Steeping into the World of Tea with Raman

Tea is a beverage that originated in China about five thousand years ago1. Traditional tea is made from the leaves of Camellia sinensis. Flavor, color, and aroma are determined by variations in processing, growing conditions, the part of the plant used, and brewing steps. Another tea type is herbal tea made from plants like chamomile, mint, and ginger. Herbal teas are popular among people who want to enjoy the flavor and health benefits of plant-based drinks without the stimulating effects of caffeine.

Raman spectroscopy is a promising technique in food science due to its ability to provide rapid and non-destructive analysis of samples. For instance, we have previously explored the Raman spectra of olive oils using the B&W Tek i-Raman® Plus-785 system (Fast Ingredient Analysis of Edible Oils Using a Portable Raman Spectrometer). Regular Raman spectroscopy can be applied to investigate properties of traditional/herbal tea, and when Raman is coupled to SERS technology it can be used to detect trace pesticides (ug level) on tea leaves (Trace Detection of Paraquant in Tea Leaves). However, some dark-colored teas, like Black tea and Oolong tea, are not optimal for 785 nm systems because of the fluorescence. This problem can be resolved using B&W Tek’s 1064 nm handheld systems like NanoRam®-1064 or laboratory Raman systems like i-Raman EX (1064 nm Raman Excitation of Fluorescent Pumpkin Seed Oil).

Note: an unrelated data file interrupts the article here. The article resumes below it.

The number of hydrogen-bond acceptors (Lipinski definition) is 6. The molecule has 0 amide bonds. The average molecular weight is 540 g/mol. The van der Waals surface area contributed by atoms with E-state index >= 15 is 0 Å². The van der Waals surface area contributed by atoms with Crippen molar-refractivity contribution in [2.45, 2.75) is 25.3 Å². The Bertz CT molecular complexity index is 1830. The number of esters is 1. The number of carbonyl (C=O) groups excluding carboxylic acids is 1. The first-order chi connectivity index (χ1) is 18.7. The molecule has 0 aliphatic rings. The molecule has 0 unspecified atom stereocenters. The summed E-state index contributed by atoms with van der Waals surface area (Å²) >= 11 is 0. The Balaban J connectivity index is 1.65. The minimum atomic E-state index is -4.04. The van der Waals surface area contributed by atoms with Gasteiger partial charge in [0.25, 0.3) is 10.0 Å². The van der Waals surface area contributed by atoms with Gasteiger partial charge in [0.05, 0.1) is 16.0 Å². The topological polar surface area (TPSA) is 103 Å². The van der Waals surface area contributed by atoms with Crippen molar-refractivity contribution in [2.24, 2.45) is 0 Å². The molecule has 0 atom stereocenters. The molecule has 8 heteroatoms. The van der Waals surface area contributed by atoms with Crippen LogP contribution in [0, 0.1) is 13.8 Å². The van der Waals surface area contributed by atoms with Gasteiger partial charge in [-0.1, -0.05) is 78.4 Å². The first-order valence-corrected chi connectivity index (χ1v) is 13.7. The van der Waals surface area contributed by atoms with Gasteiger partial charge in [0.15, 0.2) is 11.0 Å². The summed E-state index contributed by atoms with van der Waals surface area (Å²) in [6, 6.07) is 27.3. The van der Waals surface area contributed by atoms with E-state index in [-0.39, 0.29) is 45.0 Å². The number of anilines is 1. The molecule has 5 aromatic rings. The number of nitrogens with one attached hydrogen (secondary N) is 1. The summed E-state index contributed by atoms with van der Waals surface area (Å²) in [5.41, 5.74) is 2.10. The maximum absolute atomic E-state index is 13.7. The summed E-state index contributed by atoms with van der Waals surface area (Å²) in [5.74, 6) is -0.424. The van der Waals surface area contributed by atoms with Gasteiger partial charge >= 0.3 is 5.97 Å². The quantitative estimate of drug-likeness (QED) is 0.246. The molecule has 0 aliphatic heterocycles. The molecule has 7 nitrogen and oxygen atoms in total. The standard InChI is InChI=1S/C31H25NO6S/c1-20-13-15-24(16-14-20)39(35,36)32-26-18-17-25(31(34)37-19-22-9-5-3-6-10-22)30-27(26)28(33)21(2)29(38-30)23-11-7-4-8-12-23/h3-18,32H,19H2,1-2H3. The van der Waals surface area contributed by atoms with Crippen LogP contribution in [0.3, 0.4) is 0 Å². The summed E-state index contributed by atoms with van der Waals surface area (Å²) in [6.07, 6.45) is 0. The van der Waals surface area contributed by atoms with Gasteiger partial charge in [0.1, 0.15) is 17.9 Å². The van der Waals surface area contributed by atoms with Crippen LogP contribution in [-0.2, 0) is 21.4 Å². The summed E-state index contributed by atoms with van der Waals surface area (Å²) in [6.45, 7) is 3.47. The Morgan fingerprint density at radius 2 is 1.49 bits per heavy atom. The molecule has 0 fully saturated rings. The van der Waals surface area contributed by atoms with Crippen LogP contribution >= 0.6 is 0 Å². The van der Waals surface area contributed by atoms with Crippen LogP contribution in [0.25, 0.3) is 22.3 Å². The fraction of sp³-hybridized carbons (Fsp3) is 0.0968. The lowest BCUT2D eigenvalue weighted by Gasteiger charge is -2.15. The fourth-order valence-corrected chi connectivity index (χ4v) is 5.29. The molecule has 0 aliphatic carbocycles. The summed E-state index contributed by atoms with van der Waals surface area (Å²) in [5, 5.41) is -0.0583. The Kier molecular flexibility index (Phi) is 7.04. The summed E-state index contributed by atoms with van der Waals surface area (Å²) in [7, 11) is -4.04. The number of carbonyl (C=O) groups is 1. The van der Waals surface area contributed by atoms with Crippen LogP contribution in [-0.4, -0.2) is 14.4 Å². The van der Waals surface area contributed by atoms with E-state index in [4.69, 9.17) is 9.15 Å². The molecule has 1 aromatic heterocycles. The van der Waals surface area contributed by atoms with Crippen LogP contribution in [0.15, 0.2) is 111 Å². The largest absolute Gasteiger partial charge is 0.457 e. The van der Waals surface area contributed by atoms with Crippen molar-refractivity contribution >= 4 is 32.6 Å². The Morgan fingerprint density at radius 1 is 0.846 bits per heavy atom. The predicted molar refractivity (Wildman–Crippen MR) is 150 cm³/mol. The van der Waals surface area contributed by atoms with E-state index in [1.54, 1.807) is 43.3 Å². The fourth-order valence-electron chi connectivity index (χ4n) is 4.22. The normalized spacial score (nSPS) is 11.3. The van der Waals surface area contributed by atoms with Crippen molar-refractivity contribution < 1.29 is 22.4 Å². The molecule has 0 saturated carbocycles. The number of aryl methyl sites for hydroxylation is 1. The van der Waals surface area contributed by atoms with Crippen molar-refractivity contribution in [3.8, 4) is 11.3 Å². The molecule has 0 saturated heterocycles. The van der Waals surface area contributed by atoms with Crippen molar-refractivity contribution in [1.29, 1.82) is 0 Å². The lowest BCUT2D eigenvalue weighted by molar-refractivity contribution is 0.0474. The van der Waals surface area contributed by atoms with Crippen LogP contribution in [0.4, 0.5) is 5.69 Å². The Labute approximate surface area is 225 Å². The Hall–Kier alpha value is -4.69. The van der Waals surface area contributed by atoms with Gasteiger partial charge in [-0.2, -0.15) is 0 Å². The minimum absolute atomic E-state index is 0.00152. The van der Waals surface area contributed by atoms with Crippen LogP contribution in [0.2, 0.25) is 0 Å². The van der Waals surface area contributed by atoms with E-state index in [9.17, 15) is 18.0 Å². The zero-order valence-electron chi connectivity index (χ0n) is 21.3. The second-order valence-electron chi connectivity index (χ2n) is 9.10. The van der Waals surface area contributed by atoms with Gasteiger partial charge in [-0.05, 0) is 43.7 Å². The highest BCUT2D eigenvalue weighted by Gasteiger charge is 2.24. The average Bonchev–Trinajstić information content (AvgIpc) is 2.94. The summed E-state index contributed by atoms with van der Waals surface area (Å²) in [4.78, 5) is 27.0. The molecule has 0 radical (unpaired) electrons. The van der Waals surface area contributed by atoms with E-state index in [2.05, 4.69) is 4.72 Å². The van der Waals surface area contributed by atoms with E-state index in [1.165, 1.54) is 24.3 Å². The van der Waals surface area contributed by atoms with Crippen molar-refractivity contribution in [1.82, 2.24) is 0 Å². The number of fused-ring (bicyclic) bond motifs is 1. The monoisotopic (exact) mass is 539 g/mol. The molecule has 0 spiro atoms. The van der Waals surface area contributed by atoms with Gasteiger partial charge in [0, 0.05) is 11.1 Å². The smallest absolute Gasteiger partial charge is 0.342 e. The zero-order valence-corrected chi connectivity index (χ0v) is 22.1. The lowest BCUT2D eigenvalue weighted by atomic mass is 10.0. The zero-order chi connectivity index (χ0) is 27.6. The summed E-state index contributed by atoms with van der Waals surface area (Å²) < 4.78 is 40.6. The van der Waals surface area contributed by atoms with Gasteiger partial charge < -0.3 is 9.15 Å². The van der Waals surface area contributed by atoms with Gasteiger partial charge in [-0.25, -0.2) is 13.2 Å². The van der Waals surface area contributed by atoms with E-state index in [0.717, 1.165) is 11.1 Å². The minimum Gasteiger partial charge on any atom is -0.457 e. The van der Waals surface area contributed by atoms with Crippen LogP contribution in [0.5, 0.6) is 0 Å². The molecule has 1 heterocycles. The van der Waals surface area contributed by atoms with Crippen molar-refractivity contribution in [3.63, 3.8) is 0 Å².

Figure 1. Raman spectra of different teas collected using 1064 nm Raman instrument. Baseline correction and S-G smoothing applied.

Figure 1 shows Raman spectra of ten different traditional (5) and herbal teas (5) collected with a 1064 nm Raman system. Raman bands, like 1604 cm-1, common among all tested samples, could be related to lignin2, an organic polymer that supports the tissues of most plants. The Raman profiles of teas were very different, even between similar tea types, like Green Tea and Bamboo Leaf Green, indicating different chemical compositions. But some spectra were very similar, like Green Tea and Dragon Well Tea.

Because of the complexity of the Raman spectra, it is impossible to analyze the results without an analysis software like BWIQ® – chemometric software from B&W Tek. Figure 2 shows a PCA built using BWIQ (Fig. 2). As you can see, traditional tea can be separated from the herbal teas utilizing the model.



For more information about B&W Tek’s Raman systems, visit

1. Sivasubramaniam, S. “Tea”. Encyclopedia Britannica, 2022. (Accessed 1/30/2023).

2. Gupta, S et al., 2020, Sci Rep 10, 20206 (2020).

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